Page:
Malware Has Not Gone Away Like Some People Think

Cyber Security Analysts and Specialist alike have noticed a significant downward trend in the number of infections being reported. This doesn’t mean that the Crimeware bosses have packed up shop and gone legit. There are many contributing factors to the current number of infections. Reviewing many of the largest security solution providers logs and examining the underground marketplace and open source there are many apparent factors leading towards this down trend.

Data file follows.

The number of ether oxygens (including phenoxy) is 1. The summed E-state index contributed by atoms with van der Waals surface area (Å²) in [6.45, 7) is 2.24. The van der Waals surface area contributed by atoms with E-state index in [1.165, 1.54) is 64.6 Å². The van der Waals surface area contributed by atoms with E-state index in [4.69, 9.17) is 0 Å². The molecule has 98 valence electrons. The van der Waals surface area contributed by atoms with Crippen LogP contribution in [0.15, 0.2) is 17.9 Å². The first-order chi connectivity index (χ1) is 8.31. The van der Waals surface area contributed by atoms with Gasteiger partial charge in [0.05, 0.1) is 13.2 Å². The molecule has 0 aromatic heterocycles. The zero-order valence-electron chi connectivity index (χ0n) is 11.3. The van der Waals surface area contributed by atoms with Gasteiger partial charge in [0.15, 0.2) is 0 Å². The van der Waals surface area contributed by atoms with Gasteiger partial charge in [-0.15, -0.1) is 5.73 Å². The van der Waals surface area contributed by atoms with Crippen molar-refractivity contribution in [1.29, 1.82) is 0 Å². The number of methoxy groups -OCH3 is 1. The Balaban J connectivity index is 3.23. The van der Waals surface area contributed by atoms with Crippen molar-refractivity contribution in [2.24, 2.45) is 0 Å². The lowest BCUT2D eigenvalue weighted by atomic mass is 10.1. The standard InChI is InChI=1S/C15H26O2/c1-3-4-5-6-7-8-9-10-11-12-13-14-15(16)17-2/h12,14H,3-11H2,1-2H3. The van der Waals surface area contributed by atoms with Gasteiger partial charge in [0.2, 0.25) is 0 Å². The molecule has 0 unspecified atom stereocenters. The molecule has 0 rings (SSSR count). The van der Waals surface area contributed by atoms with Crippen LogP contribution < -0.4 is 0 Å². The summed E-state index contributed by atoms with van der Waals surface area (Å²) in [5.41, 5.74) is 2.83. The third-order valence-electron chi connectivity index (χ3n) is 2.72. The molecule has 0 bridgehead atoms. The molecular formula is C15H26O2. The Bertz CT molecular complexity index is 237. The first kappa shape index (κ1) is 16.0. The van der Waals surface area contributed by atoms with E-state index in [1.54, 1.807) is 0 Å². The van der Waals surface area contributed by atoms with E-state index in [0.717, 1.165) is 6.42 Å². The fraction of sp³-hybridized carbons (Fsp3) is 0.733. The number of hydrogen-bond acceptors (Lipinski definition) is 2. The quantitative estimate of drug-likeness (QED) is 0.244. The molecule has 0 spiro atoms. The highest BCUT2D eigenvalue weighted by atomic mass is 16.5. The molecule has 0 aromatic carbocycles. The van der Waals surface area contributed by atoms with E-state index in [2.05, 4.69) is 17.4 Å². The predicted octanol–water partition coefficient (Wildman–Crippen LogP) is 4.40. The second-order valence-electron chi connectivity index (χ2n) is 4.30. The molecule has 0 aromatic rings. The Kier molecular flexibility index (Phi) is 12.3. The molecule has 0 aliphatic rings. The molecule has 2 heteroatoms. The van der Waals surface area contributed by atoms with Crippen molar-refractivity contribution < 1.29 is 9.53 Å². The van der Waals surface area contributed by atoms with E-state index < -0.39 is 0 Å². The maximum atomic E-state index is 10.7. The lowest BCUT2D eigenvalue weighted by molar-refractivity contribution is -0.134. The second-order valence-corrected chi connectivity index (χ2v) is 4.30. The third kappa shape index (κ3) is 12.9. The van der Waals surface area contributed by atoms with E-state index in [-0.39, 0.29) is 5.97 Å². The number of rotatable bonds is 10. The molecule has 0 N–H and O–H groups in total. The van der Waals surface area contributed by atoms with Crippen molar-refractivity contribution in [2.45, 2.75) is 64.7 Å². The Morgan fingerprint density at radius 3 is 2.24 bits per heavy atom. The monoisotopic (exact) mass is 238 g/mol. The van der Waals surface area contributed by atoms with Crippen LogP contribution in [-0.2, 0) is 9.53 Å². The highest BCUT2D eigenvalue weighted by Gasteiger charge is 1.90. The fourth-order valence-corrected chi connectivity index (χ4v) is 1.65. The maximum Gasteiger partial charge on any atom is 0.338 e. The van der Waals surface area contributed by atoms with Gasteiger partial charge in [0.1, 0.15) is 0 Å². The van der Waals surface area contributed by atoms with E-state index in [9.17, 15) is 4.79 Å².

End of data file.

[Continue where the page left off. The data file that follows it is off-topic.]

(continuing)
To understand where the malware trends come from you need to first understand the main sources of malware. Over the last 5 years malware has primarily been delivered through the use of exploit kits. An exploit kit is used by crimeware perpetrators to exploit victim machines and than load malware. Typically a legit website is hacked, typically through a stored XSS vulnerability or through SQL Injection, once compromised the hostile actors inject an <iframe> that links to the exploit kit’s landing page. The user has no idea what is happening, they are browsing the site just as normal while an exploit kit is being activated in the background. After hitting the landing page of an exploit kit typically the kit will check plugins running on the clients machine (Java, Flash, Silverlight, etc) and it will compare the versions of these plugins on the client machine to those it has exploits for. If all client plugins are current and up to date and the kit does not host a 0-day exploit for one of these it will stop the process.